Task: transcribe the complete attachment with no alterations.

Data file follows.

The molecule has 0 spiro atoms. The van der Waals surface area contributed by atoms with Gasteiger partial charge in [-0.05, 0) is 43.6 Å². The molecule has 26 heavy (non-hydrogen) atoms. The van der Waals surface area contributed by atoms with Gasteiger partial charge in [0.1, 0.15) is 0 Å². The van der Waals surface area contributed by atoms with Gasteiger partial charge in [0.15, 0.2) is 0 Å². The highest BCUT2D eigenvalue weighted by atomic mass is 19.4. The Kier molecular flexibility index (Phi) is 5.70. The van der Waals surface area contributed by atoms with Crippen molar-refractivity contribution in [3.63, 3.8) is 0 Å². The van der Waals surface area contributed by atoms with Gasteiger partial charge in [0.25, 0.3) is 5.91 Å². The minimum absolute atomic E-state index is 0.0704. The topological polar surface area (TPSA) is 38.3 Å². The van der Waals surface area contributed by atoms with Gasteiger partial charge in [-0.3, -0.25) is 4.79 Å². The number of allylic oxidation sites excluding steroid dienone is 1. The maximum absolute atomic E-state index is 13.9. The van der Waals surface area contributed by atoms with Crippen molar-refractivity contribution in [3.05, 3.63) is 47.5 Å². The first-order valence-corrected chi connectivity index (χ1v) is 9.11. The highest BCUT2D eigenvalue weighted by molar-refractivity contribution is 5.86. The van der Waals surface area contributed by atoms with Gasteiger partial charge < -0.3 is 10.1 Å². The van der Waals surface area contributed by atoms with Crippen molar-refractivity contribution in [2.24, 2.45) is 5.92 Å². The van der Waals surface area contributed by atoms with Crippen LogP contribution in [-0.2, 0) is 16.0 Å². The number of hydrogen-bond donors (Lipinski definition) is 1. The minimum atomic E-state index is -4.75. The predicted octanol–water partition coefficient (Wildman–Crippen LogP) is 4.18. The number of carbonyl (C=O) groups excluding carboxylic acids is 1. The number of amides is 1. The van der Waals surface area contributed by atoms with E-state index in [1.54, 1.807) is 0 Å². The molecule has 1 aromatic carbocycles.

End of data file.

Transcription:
The molecule has 0 spiro atoms. The van der Waals surface area contributed by atoms with Gasteiger partial charge in [-0.05, 0) is 43.6 Å². The molecule has 26 heavy (non-hydrogen) atoms. The van der Waals surface area contributed by atoms with Gasteiger partial charge in [0.1, 0.15) is 0 Å². The van der Waals surface area contributed by atoms with Gasteiger partial charge in [0.15, 0.2) is 0 Å². The highest BCUT2D eigenvalue weighted by atomic mass is 19.4. The Kier molecular flexibility index (Phi) is 5.70. The van der Waals surface area contributed by atoms with Crippen molar-refractivity contribution in [3.63, 3.8) is 0 Å². The van der Waals surface area contributed by atoms with Gasteiger partial charge in [0.25, 0.3) is 5.91 Å². The minimum absolute atomic E-state index is 0.0704. The topological polar surface area (TPSA) is 38.3 Å². The van der Waals surface area contributed by atoms with Gasteiger partial charge in [-0.3, -0.25) is 4.79 Å². The number of allylic oxidation sites excluding steroid dienone is 1. The maximum absolute atomic E-state index is 13.9. The van der Waals surface area contributed by atoms with Crippen molar-refractivity contribution in [3.05, 3.63) is 47.5 Å². The first-order valence-corrected chi connectivity index (χ1v) is 9.11. The highest BCUT2D eigenvalue weighted by molar-refractivity contribution is 5.86. The van der Waals surface area contributed by atoms with Gasteiger partial charge < -0.3 is 10.1 Å². The van der Waals surface area contributed by atoms with Crippen molar-refractivity contribution in [2.24, 2.45) is 5.92 Å². The van der Waals surface area contributed by atoms with Crippen LogP contribution in [-0.2, 0) is 16.0 Å². The number of hydrogen-bond donors (Lipinski definition) is 1. The minimum atomic E-state index is -4.75. The predicted octanol–water partition coefficient (Wildman–Crippen LogP) is 4.18. The number of carbonyl (C=O) groups excluding carboxylic acids is 1. The number of amides is 1. The van der Waals surface area contributed by atoms with E-state index in [1.54, 1.807) is 0 Å². The molecule has 1 aromatic carbocycles.